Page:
Laos gets its own ride-hailing service

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Cambodia-based tech startup Meal Temple Group in partnership with Vientiane-founded KiwiPay has launched a new ride-hailing service in Laos.

The companies jointly launched the portal DriveUp.app on the Internet and for Android and iOS devices, which connects to taxis, tuk-tuks, and samlors (three-wheeled bikes) for the first time in the country, Maxime Rosburger, founder and CEO of Meal Temple Group, said.

Meal Temple Group was founded in Phnom Penh as an online delivery and logistics service in 2013 and since has raised substantial seed money from Australian and European investors and also invested in an on-demand food and grocery delivery startup in Myanmar.

KiwiPay belongs to KiwiPay Group Co Ltd., established in 2016 by French, Belgian and Laotian entrepreneurs, in Vientiane, Laos as a digital payment service provider.

Launching the service came after Meal Temple Group expanded its food-delivery services from Cambodia to Laos and seeks to develop a meal-delivery app business in the country, with more than 100 taxis already on the platform and tens of tuk-tuk drivers being trained for joining the service.

“We have chosen to launch DriveUp in Laos first because the market is currently underserved. We hope to be able to provide more jobs to thousands of drivers in Laos before the end of the year,” he said.

However, payments will so far remain traditional until the country is ready for electronic payments, he noted, although there are plans to add more payment options in the future, including international credit cards and Alipay, among others, particularly for foreign visitors.

That way, Meal Temple is looking to capitalize on Laos’ burgeoning tourism industry, which sees more than five million tourists yearly and is expected to double in the next ten years to contribute by more than 15 per cent to the country’s GDP.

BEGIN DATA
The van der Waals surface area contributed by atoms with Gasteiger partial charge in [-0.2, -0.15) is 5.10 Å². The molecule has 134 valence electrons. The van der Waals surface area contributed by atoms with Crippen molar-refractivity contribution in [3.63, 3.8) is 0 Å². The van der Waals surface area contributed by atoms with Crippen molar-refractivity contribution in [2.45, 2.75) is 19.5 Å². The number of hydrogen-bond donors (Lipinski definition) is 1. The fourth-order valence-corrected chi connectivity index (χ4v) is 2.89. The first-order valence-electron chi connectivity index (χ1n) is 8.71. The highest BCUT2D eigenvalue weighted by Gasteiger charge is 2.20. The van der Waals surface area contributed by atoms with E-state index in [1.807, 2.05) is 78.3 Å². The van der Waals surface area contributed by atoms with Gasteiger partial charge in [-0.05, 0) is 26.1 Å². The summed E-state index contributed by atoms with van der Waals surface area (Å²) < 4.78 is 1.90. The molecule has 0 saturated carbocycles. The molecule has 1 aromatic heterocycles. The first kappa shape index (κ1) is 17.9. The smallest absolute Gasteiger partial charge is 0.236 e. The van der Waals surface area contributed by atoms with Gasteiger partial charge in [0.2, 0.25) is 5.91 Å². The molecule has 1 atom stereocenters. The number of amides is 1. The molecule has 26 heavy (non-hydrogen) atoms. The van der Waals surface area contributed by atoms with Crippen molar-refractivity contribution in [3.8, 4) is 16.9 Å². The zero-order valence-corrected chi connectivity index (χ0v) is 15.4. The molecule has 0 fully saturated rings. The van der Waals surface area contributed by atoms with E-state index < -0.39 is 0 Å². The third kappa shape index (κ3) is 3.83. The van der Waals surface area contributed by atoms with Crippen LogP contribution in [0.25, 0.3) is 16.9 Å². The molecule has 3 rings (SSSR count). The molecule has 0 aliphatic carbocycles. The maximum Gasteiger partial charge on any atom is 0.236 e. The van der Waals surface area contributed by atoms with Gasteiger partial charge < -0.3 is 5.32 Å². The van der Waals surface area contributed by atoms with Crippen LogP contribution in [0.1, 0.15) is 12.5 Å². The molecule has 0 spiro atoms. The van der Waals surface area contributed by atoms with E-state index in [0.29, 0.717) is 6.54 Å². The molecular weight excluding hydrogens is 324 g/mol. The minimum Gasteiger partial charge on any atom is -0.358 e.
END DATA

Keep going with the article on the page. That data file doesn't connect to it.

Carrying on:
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Cambodia-based tech startup Meal Temple Group in partnership with Vientiane-founded KiwiPay has launched a new ride-hailing service in Laos. The companies jointly launched the portal DriveUp.app on the Internet and for Android and iOS devices, which connects to taxis, tuk-tuks, and samlors (three-wheeled bikes) for the first time in the country, Maxime Rosburger, founder and CEO of Meal Temple Group, said. Meal Temple Group was founded in Phnom Penh as an online delivery and logistics service in 2013 and since has raised substantial seed money from Australian and European investors and also invested in an on-demand food and grocery delivery...

Reading Time: 1 minute

Cambodia-based tech startup Meal Temple Group in partnership with Vientiane-founded KiwiPay has launched a new ride-hailing service in Laos.

The companies jointly launched the portal DriveUp.app on the Internet and for Android and iOS devices, which connects to taxis, tuk-tuks, and samlors (three-wheeled bikes) for the first time in the country, Maxime Rosburger, founder and CEO of Meal Temple Group, said.

Meal Temple Group was founded in Phnom Penh as an online delivery and logistics service in 2013 and since has raised substantial seed money from Australian and European investors and also invested in an on-demand food and grocery delivery startup in Myanmar.

KiwiPay belongs to KiwiPay Group Co Ltd., established in 2016 by French, Belgian and Laotian entrepreneurs, in Vientiane, Laos as a digital payment service provider.

Launching the service came after Meal Temple Group expanded its food-delivery services from Cambodia to Laos and seeks to develop a meal-delivery app business in the country, with more than 100 taxis already on the platform and tens of tuk-tuk drivers being trained for joining the service.

“We have chosen to launch DriveUp in Laos first because the market is currently underserved. We hope to be able to provide more jobs to thousands of drivers in Laos before the end of the year,” he said.

However, payments will so far remain traditional until the country is ready for electronic payments, he noted, although there are plans to add more payment options in the future, including international credit cards and Alipay, among others, particularly for foreign visitors.

That way, Meal Temple is looking to capitalize on Laos’ burgeoning tourism industry, which sees more than five million tourists yearly and is expected to double in the next ten years to contribute by more than 15 per cent to the country’s GDP.

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